I think as far as the image of the author is concerned, you should stay completely positive no matter what. I imagine a simple “thank you for reviewing my book” or “thank you for your feedback” would be good, but ANYTHING more in depth than that is going to come across badly to a lot of people, no matter how you intended it. This is the internet. It doesn’t matter how carefully you word your response, if you address the issues a reviewer talked about it’s going to end up looking bad.

    • That’s pretty much what I do, so when I picked up a couple of one-star reviews by people who didn’t read past the first page (the book contains profanity, and since they didn’t read the book description either, they missed the warning), I decided that I didn’t care. In principle I think people shouldn’t be allowed to post reviews of books they didn’t actually read, but in practice I think it benefits me that the one-star reviews were obviously written by idiots.

      I’ve heard people warn against even leaving a “thank you,” because of the implied “I’m watching what everyone says.” So I don’t usually leave anything unless the person points out a specific formatting problem/typo (in which case I do thank them) or wants to know when the next book is coming out.

      • I read a really astoundingly good novel this weekend (“Good Intentions” by Elliott Kay, available on all major e-tailers!) that happened to be graphically erotic. The blurb was quite explicit about this: the fact that the main character has been accidentally bound to two very sexy supernatural beings is sort of the whole point of the book.

        Most of the bad reviews are basically complaining that there is too much sex in the book and it is too graphic.


        • Yep those are *facepalm* worthy. Why buy a book or download a book that warns of profanity, graphic sex, violence.

          I do think with ebooks it would help for the blurb/back cover material to be what the book opens to as a reminder to the reader what the book is about. I’ve downloaded over 2k in books and I can’t remember what the blurbs were and to expect readers to go back to Amazon to read the blurb before reading a book whose cover caught their attention as they are scrolling through downloaded books on an ereader or reading app is just not going to happen.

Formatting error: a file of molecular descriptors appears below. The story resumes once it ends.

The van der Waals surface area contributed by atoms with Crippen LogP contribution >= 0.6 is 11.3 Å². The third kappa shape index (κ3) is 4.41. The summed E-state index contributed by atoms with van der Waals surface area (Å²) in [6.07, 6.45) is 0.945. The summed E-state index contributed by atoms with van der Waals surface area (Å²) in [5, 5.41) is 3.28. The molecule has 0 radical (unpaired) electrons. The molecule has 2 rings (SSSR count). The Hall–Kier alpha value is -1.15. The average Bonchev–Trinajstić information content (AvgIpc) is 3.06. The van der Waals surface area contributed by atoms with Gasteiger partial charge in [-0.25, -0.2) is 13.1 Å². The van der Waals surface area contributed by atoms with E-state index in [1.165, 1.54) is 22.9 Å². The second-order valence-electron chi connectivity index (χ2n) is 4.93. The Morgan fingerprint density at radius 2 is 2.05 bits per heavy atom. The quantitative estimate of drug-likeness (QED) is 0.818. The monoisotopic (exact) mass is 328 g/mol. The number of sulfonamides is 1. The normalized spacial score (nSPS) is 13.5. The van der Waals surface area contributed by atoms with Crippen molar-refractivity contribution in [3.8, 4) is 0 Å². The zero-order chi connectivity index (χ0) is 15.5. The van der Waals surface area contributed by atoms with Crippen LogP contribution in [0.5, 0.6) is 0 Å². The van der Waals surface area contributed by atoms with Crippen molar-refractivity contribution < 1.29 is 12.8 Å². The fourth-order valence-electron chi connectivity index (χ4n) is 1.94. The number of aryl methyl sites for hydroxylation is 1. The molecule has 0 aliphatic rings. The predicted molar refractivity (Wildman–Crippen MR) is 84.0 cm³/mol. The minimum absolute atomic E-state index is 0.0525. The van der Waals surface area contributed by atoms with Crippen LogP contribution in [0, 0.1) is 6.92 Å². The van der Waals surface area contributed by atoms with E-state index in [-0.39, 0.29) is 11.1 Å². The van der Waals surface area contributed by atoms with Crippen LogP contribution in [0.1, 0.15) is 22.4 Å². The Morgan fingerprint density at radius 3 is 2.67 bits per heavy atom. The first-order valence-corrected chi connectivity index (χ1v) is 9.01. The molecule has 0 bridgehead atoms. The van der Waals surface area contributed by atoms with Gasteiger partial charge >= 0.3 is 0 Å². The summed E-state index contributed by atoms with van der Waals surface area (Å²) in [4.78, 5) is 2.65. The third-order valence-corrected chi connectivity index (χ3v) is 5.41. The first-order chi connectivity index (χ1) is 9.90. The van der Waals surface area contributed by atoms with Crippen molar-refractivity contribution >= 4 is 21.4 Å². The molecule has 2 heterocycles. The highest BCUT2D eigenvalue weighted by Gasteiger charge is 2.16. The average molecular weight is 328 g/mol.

I read a study (maybe in DBW) that having blurbs at the beginning may also help as metadata in searches.

  8. “Because the truth is, you can never respond to a negative review without coming off like a poor sport. No matter how witty your response or intelligent your counter-argument may be, you the writer, will come across as a crybaby who can’t take the heat.

    I’m not sure there is any reason to accept this as the truth. It would demand we assume all consumers have the same attitude, and that attitude includes ignoring the content of the response. Why assume that?

    • You don’t have to assume all consumers have the same attitude. The trouble is really one of perceived weight class.

      By this I mean this. If a 200-pound heavyweight boxer steps into the ring with a 145-pound welterweight, the heavyweight can’t win. If he knocks down the welterweight, people will think he is a bully for picking on someone smaller than him; if the welterweight knocks him down, people will think he is not only a bully, but a stupid bully, and also a bum who can’t fight. If the bout drags out and ends in a close decision on points, everyone will congratulate the welterweight for holding his own when the odds were stacked against him. No possible credit can accrue to the heavyweight, no matter what the outcome of the fight.

      When it comes to dishing out and receiving verbal criticism (or any other form of verbal expression), writers are assumed to be heavyweights compared to members of the general public. If you, as a writer, want to go toe to toe against a professional reviewer from the Times or Kirkus, you are at any rate going up against another pro, possibly one in a superior position to yourself. You may even be David to the reviewer’s Goliath, and cover yourself in glory if you win. But if you go up against a customer review on Amazon, you are Goliath, and everyone will naturally tend to sympathize with David. Like the heavyweight boxer, if you win, you will be perceived as picking on someone who hasn’t got your advantage of rhetorical skill; and if you lose, you will be seen as a bum who can’t write. Meanwhile, your combative and cantankerous attitude will tend to drive away the kind of customers who care about such things, rightly or wrongly.

      My own policy is to thank reviewers kindly if their reviews reveal an interesting new insight into my books (such as they are). For the first review, ‘This book exists and doesn’t suck!’ may count as such an insight. As the number of reviews goes up, it becomes harder to contribute something original to the critical literature. And if I can’t in total honesty thank the reviewer kindly, I shut up about it.

      • I agree. Responding to a negative review only makes the writer look petty and will turn off way more people than it will attract.